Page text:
Am I Actually Allergic to Weed? The Signs and Symptoms of Cannabis Allergies
Published on 1/11/22
Can you be allergic to weed? Cannabis has a lot of side effects, and sometimes they can be misinterpreted as allergic reactions. That being said, while allergies to cannabis are uncommon, they aren't unheard of. If you're wondering, "Am I allergic to cannabis?" it's an important question to know if the answer to. So, let's dive into cannabis allergies, the common symptoms, and what you should do about it if you think you are allergic.
How Cannabis Normally Affects the Body
When we talk about how cannabis affects the body, we must acknowledge the 400+ compounds that coexist within the plant. These 400 compounds vary in types and levels from plant to plant, meaning that no one cannabis strain will produce the same effect. However, so long as you are using marijuana, there are overarching effects you can usually expect. Of the hundreds of compounds in cannabis, over 100 are cannabinoids, naturally occurring chemical compounds within marijuana that bind to endocannabinoid system receptors throughout our body. THC and CBD are the most common cannabinoids within cannabis. When they bind to these receptors (CB1 and CB2), they cause your body to produce its natural responses in excess. Here are some of the common side effects of using cannabis:
Psychoactive and Cognitive Effects
- Increased and/or decreased anxiety
- Heightened sensory perception
- Difficulties concentrating
- Impaired memory
- Heightened creativity
- Altered perspective
- Colder body temperature
- Red eyes
- Faster heart rate
- Increased phlegm
- Decreased pain & nausea
There may be additional side effects of using marijuana, and the effects of any given strain will vary based on an individual's tolerance and unique biological makeup. There are also a wide variety of medical benefits associated with cannabis. However, the effects above are the most common, immediately noticeable side effects.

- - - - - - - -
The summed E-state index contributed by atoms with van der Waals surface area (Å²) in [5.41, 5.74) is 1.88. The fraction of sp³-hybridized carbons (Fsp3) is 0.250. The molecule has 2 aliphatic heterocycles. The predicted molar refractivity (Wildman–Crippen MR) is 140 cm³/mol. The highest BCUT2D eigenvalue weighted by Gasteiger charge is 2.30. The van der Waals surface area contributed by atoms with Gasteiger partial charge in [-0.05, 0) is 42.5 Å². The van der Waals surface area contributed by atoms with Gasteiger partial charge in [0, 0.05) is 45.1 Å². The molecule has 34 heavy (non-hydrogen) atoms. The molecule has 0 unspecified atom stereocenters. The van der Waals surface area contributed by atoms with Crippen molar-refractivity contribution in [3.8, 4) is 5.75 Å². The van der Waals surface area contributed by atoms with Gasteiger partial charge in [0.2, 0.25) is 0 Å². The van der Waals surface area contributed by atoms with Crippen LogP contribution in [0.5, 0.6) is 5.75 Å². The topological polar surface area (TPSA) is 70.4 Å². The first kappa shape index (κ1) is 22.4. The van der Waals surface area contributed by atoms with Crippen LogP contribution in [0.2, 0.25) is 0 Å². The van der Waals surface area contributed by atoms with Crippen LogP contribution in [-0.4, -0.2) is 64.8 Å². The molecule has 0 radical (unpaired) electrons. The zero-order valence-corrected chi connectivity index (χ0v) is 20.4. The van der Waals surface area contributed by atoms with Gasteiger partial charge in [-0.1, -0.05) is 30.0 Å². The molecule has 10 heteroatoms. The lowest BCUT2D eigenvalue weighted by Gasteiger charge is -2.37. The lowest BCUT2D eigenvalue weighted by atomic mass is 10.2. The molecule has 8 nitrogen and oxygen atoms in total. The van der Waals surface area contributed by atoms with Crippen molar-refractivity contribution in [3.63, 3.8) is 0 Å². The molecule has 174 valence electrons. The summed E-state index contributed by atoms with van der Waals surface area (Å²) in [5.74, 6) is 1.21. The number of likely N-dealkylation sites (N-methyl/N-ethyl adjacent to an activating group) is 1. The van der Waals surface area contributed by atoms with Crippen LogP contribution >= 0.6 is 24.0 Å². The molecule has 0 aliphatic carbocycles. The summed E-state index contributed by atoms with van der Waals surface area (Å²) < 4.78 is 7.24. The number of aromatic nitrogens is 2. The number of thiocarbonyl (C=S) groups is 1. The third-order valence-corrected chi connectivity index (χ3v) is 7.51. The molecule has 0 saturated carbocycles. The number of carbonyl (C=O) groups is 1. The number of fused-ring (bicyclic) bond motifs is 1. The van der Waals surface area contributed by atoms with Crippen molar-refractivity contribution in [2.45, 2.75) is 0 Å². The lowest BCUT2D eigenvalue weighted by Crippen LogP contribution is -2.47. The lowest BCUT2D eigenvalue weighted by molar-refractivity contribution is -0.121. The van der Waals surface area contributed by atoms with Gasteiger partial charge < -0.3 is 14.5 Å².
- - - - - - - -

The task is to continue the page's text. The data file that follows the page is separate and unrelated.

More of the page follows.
Cannabis Allergy Symptoms
Research into cannabis allergies is limited, but we do know that people can be allergic. Here are some of the common reactions given by people with a cannabis allergy:
- Itchy skin
- Puffy eyes
- Swollen throat
- Runny nose
- Shortness of breath
- Asthmatic symptoms
The most common ways to consume cannabis are inhaling (smoking or vaping), eating, drinking, sublingually, and topically. If you are allergic to cannabis, how you use it will largely determine your reaction.
THC Allergy Research
Several studies have been conducted that give initial insights into why people may be allergic to cannabis. So far, three specific reasons have been identified: lipid transfer proteins (LTPs), cross-reactivity, and terpenes. Let's dive into these in more detail.
Lipid Transfer Proteins
LTPs are proteins commonly found in plant-based foods and pollens, and they are known to act as allergens by causing the human body to produce too many antibodies. One study from 2019, published in the Journal of Allergy & Clinical Immunology: In Practice, suggested that LTPs in cannabis play a significant role in causing allergic reactions. They are not, however, the only things that cause allergic reactions.
Cross-reactivity is when someone has an allergic reaction to different substances with similar proteins. Studies have shown that individuals allergic to cannabis are also often allergic to proteins found in tomatoes, peaches, and pollen. This underlines that LTPs likely play an incredibly prominent role in allergic reactions to marijuana and that cross-reactivity with food allergies with similar proteins may be the primary suspect.
We talked about cannabinoids above when discussing how cannabis usually affects the body. Another type of compound common in cannabis plays a big role in the body's reaction to cannabis: terpenes. Terpenes are oils secreted by cannabis flower responsible for a plant's aroma and flavor. Terpenes are not only found in cannabis. In fact, terpenes are found in almost all plants - over 50,000 types of terpenes are currently known and roughly 150 of those belong to cannabis. Studies have shown that linalool and limonene's terpenes cause allergic reactions in participating test subjects. Terpenes allergies are common as LTPs allergies, but it is very likely part of the problem.
What To Do If You're Allergic to Weed
Unfortunately, the only guaranteed effective way to deal with marijuana allergies is to not use cannabis. If you believe you are allergic and want to continue using cannabis, your other option is to discuss it with a medical professional. If you're worried about the legality of using cannabis, medical professionals are required by law to keep patient information private. You will not get in trouble with the law if you tell your doctor that you use marijuana, even if you're in a state where it's completely illegal. If you're allergic to cannabis, your doctor may be able to prescribe common allergy treatments, including nasal sprays and antihistamines.
Are you allergic to weed? Let us know what your symptoms are, what triggers them exactly, and how you handle the situation. Comment below!